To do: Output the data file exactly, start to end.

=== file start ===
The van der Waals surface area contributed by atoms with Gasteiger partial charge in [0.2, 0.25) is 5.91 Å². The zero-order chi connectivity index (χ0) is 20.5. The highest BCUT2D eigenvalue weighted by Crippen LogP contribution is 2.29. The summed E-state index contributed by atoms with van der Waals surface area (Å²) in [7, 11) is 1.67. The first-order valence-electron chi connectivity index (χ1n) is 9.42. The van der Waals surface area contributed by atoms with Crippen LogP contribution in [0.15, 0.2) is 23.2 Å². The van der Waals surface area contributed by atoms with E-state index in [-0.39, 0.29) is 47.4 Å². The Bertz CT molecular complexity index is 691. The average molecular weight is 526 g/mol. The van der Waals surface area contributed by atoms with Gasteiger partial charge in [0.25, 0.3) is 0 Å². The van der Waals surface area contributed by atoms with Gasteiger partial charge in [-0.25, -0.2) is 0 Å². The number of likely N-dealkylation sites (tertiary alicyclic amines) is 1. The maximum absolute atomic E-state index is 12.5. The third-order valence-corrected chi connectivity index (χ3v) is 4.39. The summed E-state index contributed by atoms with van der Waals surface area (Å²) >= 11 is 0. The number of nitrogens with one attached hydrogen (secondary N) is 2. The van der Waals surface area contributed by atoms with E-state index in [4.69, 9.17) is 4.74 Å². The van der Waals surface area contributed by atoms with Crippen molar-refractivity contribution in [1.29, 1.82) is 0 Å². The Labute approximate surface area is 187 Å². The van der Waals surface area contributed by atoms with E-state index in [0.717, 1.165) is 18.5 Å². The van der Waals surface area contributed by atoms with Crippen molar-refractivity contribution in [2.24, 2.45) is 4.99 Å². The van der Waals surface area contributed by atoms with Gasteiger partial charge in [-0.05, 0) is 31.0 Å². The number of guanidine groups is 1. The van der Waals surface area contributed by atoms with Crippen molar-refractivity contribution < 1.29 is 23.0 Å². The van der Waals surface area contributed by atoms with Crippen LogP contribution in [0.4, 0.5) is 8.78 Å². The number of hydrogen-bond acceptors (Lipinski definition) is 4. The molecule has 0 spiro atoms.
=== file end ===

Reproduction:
The van der Waals surface area contributed by atoms with Gasteiger partial charge in [0.2, 0.25) is 5.91 Å². The zero-order chi connectivity index (χ0) is 20.5. The highest BCUT2D eigenvalue weighted by Crippen LogP contribution is 2.29. The summed E-state index contributed by atoms with van der Waals surface area (Å²) in [7, 11) is 1.67. The first-order valence-electron chi connectivity index (χ1n) is 9.42. The van der Waals surface area contributed by atoms with Crippen LogP contribution in [0.15, 0.2) is 23.2 Å². The van der Waals surface area contributed by atoms with E-state index in [-0.39, 0.29) is 47.4 Å². The Bertz CT molecular complexity index is 691. The average molecular weight is 526 g/mol. The van der Waals surface area contributed by atoms with Gasteiger partial charge in [0.25, 0.3) is 0 Å². The van der Waals surface area contributed by atoms with Gasteiger partial charge in [-0.25, -0.2) is 0 Å². The number of likely N-dealkylation sites (tertiary alicyclic amines) is 1. The maximum absolute atomic E-state index is 12.5. The third-order valence-corrected chi connectivity index (χ3v) is 4.39. The summed E-state index contributed by atoms with van der Waals surface area (Å²) >= 11 is 0. The number of nitrogens with one attached hydrogen (secondary N) is 2. The van der Waals surface area contributed by atoms with E-state index in [4.69, 9.17) is 4.74 Å². The van der Waals surface area contributed by atoms with Crippen molar-refractivity contribution in [1.29, 1.82) is 0 Å². The Labute approximate surface area is 187 Å². The van der Waals surface area contributed by atoms with E-state index in [0.717, 1.165) is 18.5 Å². The van der Waals surface area contributed by atoms with Crippen molar-refractivity contribution in [2.24, 2.45) is 4.99 Å². The van der Waals surface area contributed by atoms with Gasteiger partial charge in [-0.05, 0) is 31.0 Å². The number of guanidine groups is 1. The van der Waals surface area contributed by atoms with Crippen molar-refractivity contribution < 1.29 is 23.0 Å². The van der Waals surface area contributed by atoms with Crippen LogP contribution in [0.4, 0.5) is 8.78 Å². The number of hydrogen-bond acceptors (Lipinski definition) is 4. The molecule has 0 spiro atoms.